if (__parent == tree.root.get()) {

                  return std::make_pair(nullptr, 0);  // Because pnode is still the right most child of its parent it has no predecessor.
                                                      // To indicate this we set current to nullptr and key_index to 0.
              }

              prior_node = pnode;
              pnode = __parent;
            __parent = pnode->parent;
       }

       prior_node_node = pnode;
       pnode = __parent;

    The loops stops when we find a child pointer that is not the first child pointer of its parent. If we get to the root without finding a non-first child pointer,
    there is no predecessor. For example, in the tree portion shown below

              [5,   10]
              /   |   \
          ...    ...  [27,       70]
                       /       |     \
                      /        |      \
                   [20]       [45]    [80, 170]
                   /   \      /  \     /  |  \
                [15]  [25]  [30] [60]  <-- pnode points to leaf node [20].
                / \   / \   / \  / \
               0   0 0   0 0   0 0  0  ...

    if [15] is the pnode leaf node, the predecessor of [15] is the second key of the 3-node [5, 10] because when we walk up the parent chain from [15], the first
    right child pointer we encounter is the parent of [27, 70], which is [5, 10]. So [10] is the next smallest key. In this example

              [5,   10]
              /   |   \
          ...    ...  [27,       70]
                       /       |     \
                      /        |      \
                   [20]       [45]     [80, 170]
                  /   \       /  \      /  |  \
                [15]  [25]  [30] [60]  <-- pnode points to leaf node [20].
                / \   / \   / \  / \
               0   0 0   0 0   0 0  0  ...

      if [30] is the pnode leaf node, the predecessor of [30] is the first key of the 3-node [27, 70] because when we walk up the parent chain from [30], the first
      non-first child pointer we encounter is the parent of [45], which is [27, 70]. So the key at index 0, which is [27], is the next smallest key.

      Therefore, if our loop above terminates without encountering the root, we must determine the child index of prior_node in pnode. If pnode is a 2-node, it is
      trivial: the child index is one. If pnode is a three node, the child index is either one or two:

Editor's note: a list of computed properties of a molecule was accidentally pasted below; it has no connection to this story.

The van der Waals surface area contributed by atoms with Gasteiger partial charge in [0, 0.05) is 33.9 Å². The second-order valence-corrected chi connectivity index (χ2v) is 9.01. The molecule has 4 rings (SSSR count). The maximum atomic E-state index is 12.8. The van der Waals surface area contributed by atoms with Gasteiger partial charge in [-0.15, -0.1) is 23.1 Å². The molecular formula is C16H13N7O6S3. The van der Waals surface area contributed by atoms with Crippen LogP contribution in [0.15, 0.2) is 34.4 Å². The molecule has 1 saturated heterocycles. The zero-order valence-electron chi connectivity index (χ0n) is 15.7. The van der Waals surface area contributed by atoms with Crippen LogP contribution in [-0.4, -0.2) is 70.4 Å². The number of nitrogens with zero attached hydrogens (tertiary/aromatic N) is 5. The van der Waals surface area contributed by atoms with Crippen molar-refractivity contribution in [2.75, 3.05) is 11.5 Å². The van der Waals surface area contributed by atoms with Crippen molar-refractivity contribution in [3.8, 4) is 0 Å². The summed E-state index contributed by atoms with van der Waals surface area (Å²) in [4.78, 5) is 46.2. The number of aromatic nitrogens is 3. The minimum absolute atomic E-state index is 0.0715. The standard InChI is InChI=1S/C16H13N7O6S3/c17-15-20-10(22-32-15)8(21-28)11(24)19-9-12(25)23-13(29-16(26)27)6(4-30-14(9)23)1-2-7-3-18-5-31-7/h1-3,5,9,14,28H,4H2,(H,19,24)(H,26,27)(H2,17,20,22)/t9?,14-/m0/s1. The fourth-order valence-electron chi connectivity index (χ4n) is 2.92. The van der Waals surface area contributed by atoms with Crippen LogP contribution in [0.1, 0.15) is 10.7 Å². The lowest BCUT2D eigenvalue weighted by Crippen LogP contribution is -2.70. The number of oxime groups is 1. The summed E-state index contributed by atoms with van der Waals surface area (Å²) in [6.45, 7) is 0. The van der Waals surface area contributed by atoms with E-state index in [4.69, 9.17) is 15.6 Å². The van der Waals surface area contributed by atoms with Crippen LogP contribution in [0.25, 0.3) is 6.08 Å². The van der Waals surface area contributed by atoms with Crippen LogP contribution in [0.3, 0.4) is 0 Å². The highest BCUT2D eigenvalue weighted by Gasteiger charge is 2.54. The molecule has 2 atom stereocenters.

int child_index = 1; // assume pnode is a 2-node.

      if (pnode->isThreeNode()) { // if it is a 3-nodee, compare prior_node to children[1]

          child_index = prior_node == pnode->children[1].get() ? 1 : 2;
      }

      Now that we know the child_index such that

            pnode->children[child_index] == prior_node;

      Determine which key is the predecessor. If child_index is one, the middle child, then the predecessor is pnode->keys_values[0]. If child_index is two, then
      the predecessor is pnode->keys_values[1]. Thus, the predecessor is the key at child_index - 1, or:

      int predecessor = pnode->keys_values[child_index - 1];
      return std::make_pair(pnode, predecessor);
      */
        {
          const Node23 *__parent = pnode->parent;
          const Node23 *prior_node = pnode;

          // Ascend the parent pointer as long as pnode is the left most child of its parent.
          while(pnode == __parent->children[0].get() )  {

              // pnode is still the left most child but now its parent is the root.
              // Question: Can the root ever be the predecessor? Is this test correct or not? See todo.md.
              if (__parent == tree.root.get()) {


                  return std::make_pair(nullptr, 0);  // Because pnode is still the right most child of its parent it has no predecessor.
                                                      // To indicate this we set current to nullptr and key_index to 0.
              }

              prior_node = pnode;
              pnode = __parent;
              __parent = __parent->parent;
          }

          prior_node = pnode;
          pnode = __parent;

          int child_index;

          child_index = prior_node == pnode->children[1].get() ? 1 : 2; // If pnode is a 2-node, then prior_node will always be pnode->children[1].get().
                                                                        // If pnode is a 3-node, then we must compare prior_node to  pnode->children[1].get().
                                                                        // If prior_node is not the second child, it must be the third child.

          // Using child_index, we know the key of the next smallest key will be child_index -1.

          return std::make_pair(pnode, child_index - 1);
      }
      break;

    default:
       break;

  } // end switch